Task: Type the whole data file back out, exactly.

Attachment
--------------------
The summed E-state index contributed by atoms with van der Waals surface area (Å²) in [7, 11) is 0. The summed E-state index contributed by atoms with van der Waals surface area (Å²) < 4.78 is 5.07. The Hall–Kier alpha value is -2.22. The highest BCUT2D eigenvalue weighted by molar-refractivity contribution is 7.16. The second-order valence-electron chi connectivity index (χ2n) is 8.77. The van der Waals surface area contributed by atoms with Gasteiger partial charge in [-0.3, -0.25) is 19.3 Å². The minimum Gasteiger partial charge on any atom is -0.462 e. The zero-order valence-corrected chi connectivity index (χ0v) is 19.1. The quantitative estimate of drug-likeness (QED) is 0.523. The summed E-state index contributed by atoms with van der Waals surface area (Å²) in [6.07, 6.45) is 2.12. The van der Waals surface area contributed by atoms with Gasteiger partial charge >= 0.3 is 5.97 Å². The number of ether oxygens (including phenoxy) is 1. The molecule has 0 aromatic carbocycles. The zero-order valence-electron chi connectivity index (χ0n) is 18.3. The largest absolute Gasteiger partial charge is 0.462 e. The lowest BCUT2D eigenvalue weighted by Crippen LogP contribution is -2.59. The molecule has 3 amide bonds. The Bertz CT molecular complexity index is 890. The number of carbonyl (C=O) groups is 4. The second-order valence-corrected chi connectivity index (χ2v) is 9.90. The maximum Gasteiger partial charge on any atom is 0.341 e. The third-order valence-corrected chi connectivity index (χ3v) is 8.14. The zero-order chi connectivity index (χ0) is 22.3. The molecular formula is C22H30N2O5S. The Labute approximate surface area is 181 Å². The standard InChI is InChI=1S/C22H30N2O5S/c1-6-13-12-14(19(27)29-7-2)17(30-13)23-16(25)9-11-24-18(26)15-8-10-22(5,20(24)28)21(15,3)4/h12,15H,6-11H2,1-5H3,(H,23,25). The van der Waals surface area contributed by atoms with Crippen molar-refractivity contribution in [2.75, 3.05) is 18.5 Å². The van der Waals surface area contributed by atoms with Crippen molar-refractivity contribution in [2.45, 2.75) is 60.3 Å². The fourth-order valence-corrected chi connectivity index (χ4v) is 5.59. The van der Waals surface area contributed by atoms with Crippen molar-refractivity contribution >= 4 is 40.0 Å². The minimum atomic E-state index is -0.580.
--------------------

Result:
The summed E-state index contributed by atoms with van der Waals surface area (Å²) in [7, 11) is 0. The summed E-state index contributed by atoms with van der Waals surface area (Å²) < 4.78 is 5.07. The Hall–Kier alpha value is -2.22. The highest BCUT2D eigenvalue weighted by molar-refractivity contribution is 7.16. The second-order valence-electron chi connectivity index (χ2n) is 8.77. The van der Waals surface area contributed by atoms with Gasteiger partial charge in [-0.3, -0.25) is 19.3 Å². The minimum Gasteiger partial charge on any atom is -0.462 e. The zero-order valence-corrected chi connectivity index (χ0v) is 19.1. The quantitative estimate of drug-likeness (QED) is 0.523. The summed E-state index contributed by atoms with van der Waals surface area (Å²) in [6.07, 6.45) is 2.12. The van der Waals surface area contributed by atoms with Gasteiger partial charge >= 0.3 is 5.97 Å². The number of ether oxygens (including phenoxy) is 1. The molecule has 0 aromatic carbocycles. The zero-order valence-electron chi connectivity index (χ0n) is 18.3. The largest absolute Gasteiger partial charge is 0.462 e. The lowest BCUT2D eigenvalue weighted by Crippen LogP contribution is -2.59. The molecule has 3 amide bonds. The Bertz CT molecular complexity index is 890. The number of carbonyl (C=O) groups is 4. The second-order valence-corrected chi connectivity index (χ2v) is 9.90. The maximum Gasteiger partial charge on any atom is 0.341 e. The third-order valence-corrected chi connectivity index (χ3v) is 8.14. The zero-order chi connectivity index (χ0) is 22.3. The molecular formula is C22H30N2O5S. The Labute approximate surface area is 181 Å². The standard InChI is InChI=1S/C22H30N2O5S/c1-6-13-12-14(19(27)29-7-2)17(30-13)23-16(25)9-11-24-18(26)15-8-10-22(5,20(24)28)21(15,3)4/h12,15H,6-11H2,1-5H3,(H,23,25). The van der Waals surface area contributed by atoms with Crippen molar-refractivity contribution in [2.75, 3.05) is 18.5 Å². The van der Waals surface area contributed by atoms with Crippen molar-refractivity contribution in [2.45, 2.75) is 60.3 Å². The fourth-order valence-corrected chi connectivity index (χ4v) is 5.59. The van der Waals surface area contributed by atoms with Crippen molar-refractivity contribution >= 4 is 40.0 Å². The minimum atomic E-state index is -0.580.